If you notice shakiness in the steering wheel, you may have a broken or bad tie rod. It happens to be caused when the steering wheel loses control over the tires, leading the vehicle to become unsteady. A loose or non-responsive steering wheel may be to blame. When attempting to turn the wheel, you may observe this more clearly.
Another indicator of a broken or failing tie rod is a car that vibrates. Tires will start moving erratically and produce considerable shaking when the control of the steering wheel over the wheels is lost. When you accelerate, decelerate, or make turns, you become more aware of the vibrations.
The wear patterns of your tires can be affected if your tie rods are worn or loose for a long period. Your tires will "toe-out" if your vehicle's tie-rods are worn, loose, or failing. Using these damaged tires may cause the treads on the inside of the tires to wear down more quickly over time. Your car's alignment is greatly influenced by tie rods, not the other way around.
You may have a problem with your tie rods if you notice your vehicle pulling or drifting to one side. Poorly functioning tie rods can mess up a vehicle's alignment. With old, loose, or failed tie-rods, alignments are impossible.
The tie rod replacement cost depends on the make and model of your automobile, the repair you use, and where you live.
Here's a more accurate look at estimates for tie rod replacement on vehicles:
An inner tie rod replacement on a 2006 Chevrolet Silverado 1500 takes about an hour of labor. The cost of a tie rod is roughly $34, and other parts cost about $35. The overall service cost for an exterior joint repair is approximately $95.
An inner tie rod replacement on a 2006 Mazda 3 can take 3 hours of labor time or more.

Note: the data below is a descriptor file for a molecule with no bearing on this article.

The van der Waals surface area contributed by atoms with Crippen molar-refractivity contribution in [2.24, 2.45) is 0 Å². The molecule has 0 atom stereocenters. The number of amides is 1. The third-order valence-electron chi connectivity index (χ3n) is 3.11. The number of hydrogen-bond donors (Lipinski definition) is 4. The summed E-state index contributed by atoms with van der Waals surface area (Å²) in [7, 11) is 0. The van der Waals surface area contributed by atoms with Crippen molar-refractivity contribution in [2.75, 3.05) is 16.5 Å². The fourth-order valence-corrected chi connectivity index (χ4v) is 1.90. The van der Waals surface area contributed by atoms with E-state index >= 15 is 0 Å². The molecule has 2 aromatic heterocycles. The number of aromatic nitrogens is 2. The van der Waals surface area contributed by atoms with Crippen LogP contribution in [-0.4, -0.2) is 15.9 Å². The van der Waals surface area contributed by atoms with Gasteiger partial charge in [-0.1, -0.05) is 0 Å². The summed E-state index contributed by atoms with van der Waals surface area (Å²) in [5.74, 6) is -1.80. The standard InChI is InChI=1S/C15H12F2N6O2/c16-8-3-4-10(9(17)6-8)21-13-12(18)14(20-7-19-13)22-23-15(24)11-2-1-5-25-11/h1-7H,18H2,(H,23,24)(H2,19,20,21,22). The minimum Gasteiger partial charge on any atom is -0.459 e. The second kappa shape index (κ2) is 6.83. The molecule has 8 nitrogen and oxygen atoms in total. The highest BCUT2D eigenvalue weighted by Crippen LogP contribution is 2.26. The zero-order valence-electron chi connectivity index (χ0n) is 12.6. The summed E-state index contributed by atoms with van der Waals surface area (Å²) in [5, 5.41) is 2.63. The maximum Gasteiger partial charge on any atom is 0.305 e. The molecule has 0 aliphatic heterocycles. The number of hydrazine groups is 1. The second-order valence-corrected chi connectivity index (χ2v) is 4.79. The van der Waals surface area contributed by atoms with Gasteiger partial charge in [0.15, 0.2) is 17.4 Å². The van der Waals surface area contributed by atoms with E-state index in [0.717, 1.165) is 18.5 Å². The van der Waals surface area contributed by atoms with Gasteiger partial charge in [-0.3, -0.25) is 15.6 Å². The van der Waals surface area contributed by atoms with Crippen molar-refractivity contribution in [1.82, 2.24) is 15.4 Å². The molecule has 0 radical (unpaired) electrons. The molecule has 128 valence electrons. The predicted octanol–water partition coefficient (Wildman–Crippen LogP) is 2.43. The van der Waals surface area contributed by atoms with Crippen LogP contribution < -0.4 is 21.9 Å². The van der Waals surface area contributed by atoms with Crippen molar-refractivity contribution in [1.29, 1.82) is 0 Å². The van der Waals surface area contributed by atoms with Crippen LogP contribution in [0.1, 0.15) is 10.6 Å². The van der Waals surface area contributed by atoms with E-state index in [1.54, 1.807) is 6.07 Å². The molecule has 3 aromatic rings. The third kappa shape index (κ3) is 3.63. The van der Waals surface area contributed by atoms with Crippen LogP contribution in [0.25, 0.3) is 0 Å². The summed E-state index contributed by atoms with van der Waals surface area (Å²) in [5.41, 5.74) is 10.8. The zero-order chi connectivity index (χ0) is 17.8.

There is a difference in price between a Proforged replacement part and a factory replacement part. With a factory part, the total cost is $375, and with an aftermarket part, it is $319.
An inner tie rod replacement on a 2010 Ford Fusion takes about 3 hours and may also involve the removal of the steering rack. Aftermarket parts can cost up to $40 to replace, bringing the total cost of the job around $350 or $330, depending on which option is used.
This vehicle model's outer tie rod end replacement takes about half an hour of effort. A Delphi replacement part costs around 29 cents less than a $60 factory item. Utilizing a factory part will cost you $120, whereas using an alternative part will run you around $69 total.
A 2007 BMW 328i's inner tie rod replacement takes about 4 hours of labor time, along with the removal of the steering rack. A replacement inner tie rod end usually costs around $36 less than a factory item.
To get the repair done for $610 using a manufacturer part and $430 using an alternative part, the total cost is $609. 0.4 hours of labor is required to replace an outer tie rod. Replacement of outer tie rod end costs roughly $22 compared to a $125 OEM part. To finish the job, a factory part costs $165, while an aftermarket part costs $62.
As we've said before, driving a car with a faulty tie rod is a bad idea. Doing so could expose you and other people to danger. You shouldn't rush into replacing a tie rod if you don't believe it's necessary.
Are you wondering whether tie rods are expensive to fix? Well, that depends on your vehicle. However, replacing them at the early stage of damage can prevent you from a more costly repair to your car. The part itself might not be as expensive as people think, but labor will run your bill quite high. So, if you notice any bad tie rod symptoms in your vehicle, go to your nearest car repair shop and get your vehicle checked and tie rods replaced before it's too late.